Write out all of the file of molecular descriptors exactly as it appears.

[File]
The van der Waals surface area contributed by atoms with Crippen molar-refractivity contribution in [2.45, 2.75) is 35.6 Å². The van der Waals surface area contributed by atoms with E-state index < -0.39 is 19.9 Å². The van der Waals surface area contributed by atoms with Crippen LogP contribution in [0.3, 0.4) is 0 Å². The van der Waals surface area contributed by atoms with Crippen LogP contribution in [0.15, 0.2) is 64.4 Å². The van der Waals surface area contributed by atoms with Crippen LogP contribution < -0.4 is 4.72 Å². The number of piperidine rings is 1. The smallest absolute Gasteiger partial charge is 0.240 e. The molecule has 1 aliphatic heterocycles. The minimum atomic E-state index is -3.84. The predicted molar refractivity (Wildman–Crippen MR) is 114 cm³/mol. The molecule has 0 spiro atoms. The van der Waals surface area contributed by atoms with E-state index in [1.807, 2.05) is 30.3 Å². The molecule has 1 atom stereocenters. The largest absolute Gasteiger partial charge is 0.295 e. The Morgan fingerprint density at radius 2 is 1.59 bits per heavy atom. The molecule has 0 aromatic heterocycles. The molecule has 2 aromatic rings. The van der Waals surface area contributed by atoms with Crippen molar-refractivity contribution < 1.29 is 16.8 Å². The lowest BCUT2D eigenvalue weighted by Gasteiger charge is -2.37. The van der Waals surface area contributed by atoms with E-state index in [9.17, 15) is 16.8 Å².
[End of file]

The van der Waals surface area contributed by atoms with Crippen molar-refractivity contribution in [2.45, 2.75) is 35.6 Å². The van der Waals surface area contributed by atoms with E-state index < -0.39 is 19.9 Å². The van der Waals surface area contributed by atoms with Crippen LogP contribution in [0.3, 0.4) is 0 Å². The van der Waals surface area contributed by atoms with Crippen LogP contribution in [0.15, 0.2) is 64.4 Å². The van der Waals surface area contributed by atoms with Crippen LogP contribution < -0.4 is 4.72 Å². The number of piperidine rings is 1. The smallest absolute Gasteiger partial charge is 0.240 e. The molecule has 1 aliphatic heterocycles. The minimum atomic E-state index is -3.84. The predicted molar refractivity (Wildman–Crippen MR) is 114 cm³/mol. The molecule has 0 spiro atoms. The van der Waals surface area contributed by atoms with E-state index in [1.807, 2.05) is 30.3 Å². The molecule has 1 atom stereocenters. The largest absolute Gasteiger partial charge is 0.295 e. The Morgan fingerprint density at radius 2 is 1.59 bits per heavy atom. The molecule has 0 aromatic heterocycles. The molecule has 2 aromatic rings. The van der Waals surface area contributed by atoms with Crippen molar-refractivity contribution < 1.29 is 16.8 Å². The lowest BCUT2D eigenvalue weighted by Gasteiger charge is -2.37. The van der Waals surface area contributed by atoms with E-state index in [9.17, 15) is 16.8 Å².